We took another quick peek at the Ponta da Piedade cliffs and then headed straight for another beach I was very excited to see. The theme of the day turned out to be “climb down to the beach,” and the kids were becoming experts at it at this point, so they weren’t daunted at all when I told them they had more climbing to do. “Can I just have bare feet??” asked Didi, and I said yes – and followed suit with my own bare feet.
Praia João de Arens
We arrived before noon to the second beach, Praia João de Arens, situated just east of Lagos. The walk there was soft and sandy along a well trekked path, but wasn’t labeled so we just followed the gps. There weren’t many people there which was nice, and once we made it to the cliffs we could scope out the beach down below and figure out a path down. It was easier to climb down to this beach compared to earlier that morning at Balança, and we had found our way down in no time. There were only a couple of other people on the beach – so we felt like we had scored again!
If I had done the research, I would’ve been able to prepare the children that this was, in fact, a nude or “naturist” beach. However, I did little more than scout the site and didn’t read reviews so we quickly got the hunch that this was going to be a new exposure for our littles. Nevertheless, we made the trek all the way there and hiked/climbed all the way down, so we weren’t about to turn back after discovering this remote paradise just because of a few happy naked bodies. We gave the kids a quick “be respectful” chat and plunked down in our very own sunny cave spot to enjoy the day at this very exotic beach.
Like almost all beaches in this region, Praia João de Arens features natural tunnels and caves that lead to various other beaches and private openings that made for an especially fun place to explore. The kids were occupied with floating on the boogie board, climbing through caves and burying each other in the sand! This was the first time I felt comfortable (and in good company?) going topless as the girls did it naturally, and I must say it was very freeing! Obviously I had to be careful about my photography so I was discerning about where and when I took out my phone, but this is a decent overview of the beach – certainly one I recommend if comfortable with naturist beaches! As we learned early on, if you time this place right with the tides, it is a magical place indeed.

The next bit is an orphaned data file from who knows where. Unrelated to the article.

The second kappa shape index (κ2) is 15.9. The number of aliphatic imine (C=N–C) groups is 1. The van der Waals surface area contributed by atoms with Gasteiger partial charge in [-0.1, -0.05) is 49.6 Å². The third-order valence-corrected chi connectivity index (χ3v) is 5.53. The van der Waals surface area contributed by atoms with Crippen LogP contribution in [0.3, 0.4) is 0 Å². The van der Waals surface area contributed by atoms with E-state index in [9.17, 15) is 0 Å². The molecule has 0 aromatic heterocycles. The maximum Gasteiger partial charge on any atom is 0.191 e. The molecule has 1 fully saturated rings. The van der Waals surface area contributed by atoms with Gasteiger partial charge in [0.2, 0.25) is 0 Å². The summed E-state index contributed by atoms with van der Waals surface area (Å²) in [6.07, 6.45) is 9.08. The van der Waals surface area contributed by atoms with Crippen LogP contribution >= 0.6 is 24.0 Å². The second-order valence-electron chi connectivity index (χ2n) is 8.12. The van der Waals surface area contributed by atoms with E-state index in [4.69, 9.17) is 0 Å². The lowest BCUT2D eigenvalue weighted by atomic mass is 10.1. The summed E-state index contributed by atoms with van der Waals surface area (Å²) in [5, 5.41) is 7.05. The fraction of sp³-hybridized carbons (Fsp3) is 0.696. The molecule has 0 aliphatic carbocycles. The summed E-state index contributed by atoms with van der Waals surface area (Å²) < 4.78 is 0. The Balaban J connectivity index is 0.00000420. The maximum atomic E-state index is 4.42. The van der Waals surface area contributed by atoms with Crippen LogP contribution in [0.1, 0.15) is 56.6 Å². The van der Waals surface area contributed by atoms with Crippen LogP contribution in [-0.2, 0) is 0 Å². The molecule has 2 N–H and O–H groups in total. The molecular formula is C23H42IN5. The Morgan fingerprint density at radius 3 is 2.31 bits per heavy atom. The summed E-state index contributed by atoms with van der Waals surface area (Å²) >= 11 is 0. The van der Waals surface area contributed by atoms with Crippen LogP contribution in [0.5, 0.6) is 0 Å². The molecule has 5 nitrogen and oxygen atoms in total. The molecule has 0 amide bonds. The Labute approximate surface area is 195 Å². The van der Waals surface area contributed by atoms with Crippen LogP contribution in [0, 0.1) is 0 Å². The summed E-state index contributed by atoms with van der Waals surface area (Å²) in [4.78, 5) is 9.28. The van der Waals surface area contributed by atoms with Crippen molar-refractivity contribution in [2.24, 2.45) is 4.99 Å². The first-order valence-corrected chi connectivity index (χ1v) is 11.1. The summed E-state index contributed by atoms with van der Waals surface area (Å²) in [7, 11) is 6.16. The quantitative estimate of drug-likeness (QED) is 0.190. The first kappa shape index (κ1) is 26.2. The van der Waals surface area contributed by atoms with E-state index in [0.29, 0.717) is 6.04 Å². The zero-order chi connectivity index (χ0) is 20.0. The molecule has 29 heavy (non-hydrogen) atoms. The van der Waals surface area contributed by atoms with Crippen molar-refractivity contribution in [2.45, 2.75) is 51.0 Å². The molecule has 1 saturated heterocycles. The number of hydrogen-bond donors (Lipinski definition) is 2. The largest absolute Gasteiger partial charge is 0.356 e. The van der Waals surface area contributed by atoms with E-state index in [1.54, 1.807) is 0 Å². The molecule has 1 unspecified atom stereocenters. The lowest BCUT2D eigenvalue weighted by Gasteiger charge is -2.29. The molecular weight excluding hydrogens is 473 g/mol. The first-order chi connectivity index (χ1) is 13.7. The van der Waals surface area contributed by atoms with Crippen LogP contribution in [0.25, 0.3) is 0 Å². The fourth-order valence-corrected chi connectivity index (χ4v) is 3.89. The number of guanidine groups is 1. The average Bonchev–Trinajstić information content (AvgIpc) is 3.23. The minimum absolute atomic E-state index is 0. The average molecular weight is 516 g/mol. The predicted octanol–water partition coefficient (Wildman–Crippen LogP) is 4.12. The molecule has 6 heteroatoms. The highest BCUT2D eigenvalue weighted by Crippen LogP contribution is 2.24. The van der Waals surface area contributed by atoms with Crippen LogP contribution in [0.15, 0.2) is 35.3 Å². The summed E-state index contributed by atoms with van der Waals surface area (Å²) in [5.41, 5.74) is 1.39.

By the end of the afternoon we had eaten all of our sandwiches and had enough for the day. I managed to get a pretty hefty battle wound climbing around on the rocks (a nice deep gouge along my ankle from barnacles) and Beau had his fill of having to be discrete. The girls didn’t want to leave, but it was time. As we were walking back to our (free) parking area up the road, I told the kids how proud I was of them for their polite behavior at the beach. “This isn’t something your friends back home would be comfortable with,” I told them, to which Beau quickly responded, “yeah, that’s because there are no neutered beaches in the states!” HAHAHA! I didn’t correct him – it was just too cute. I definitely don’t want to forget that Freudian slip!
Nearby is another beach we didn’t get a chance to see, but it looked great. Praia dos Três Irmãos is a lovely and versatile beach. On one side rose high cliffs and natural archways that are so notable in the region, and on the other side a vast, 4km beach that leads into another 6km long beach. Maybe next time we can go…
Praia Do Pinhão
That night before walking down to dinner we stopped at Praia Do Pinhão, the beach Didi peeked at from Dona Ana the day before. It looked like a nice beach but was kind of sketchy to walk down to on crumbling stone stairways. With all the other lovely beaches to see, this one was probably the least impressive.
From there we walked back down into the old part of Lagos to scope out “Beats & Burritos,” a super hip joint serving all sorts of fresh Mexican favorites. The walls were covered with napkins that patrons had decorated with artwork and the kids were amazed by it. “Can I make one?” Didi asked. “Of course you can,” said the waitress, again in perfect Kiwi English. All three kids kept busy decorating napkins and when the food came we gobbled down quesadillas, burritos, guac-a-nachos, tacos and a yummy taco bowl! I was impressed by the high quality of ingredients, the cute atmosphere and great service, and especially the price. This place is not to be missed – there’s something for all diets at Beats & Burritos!
Praia do Castelejo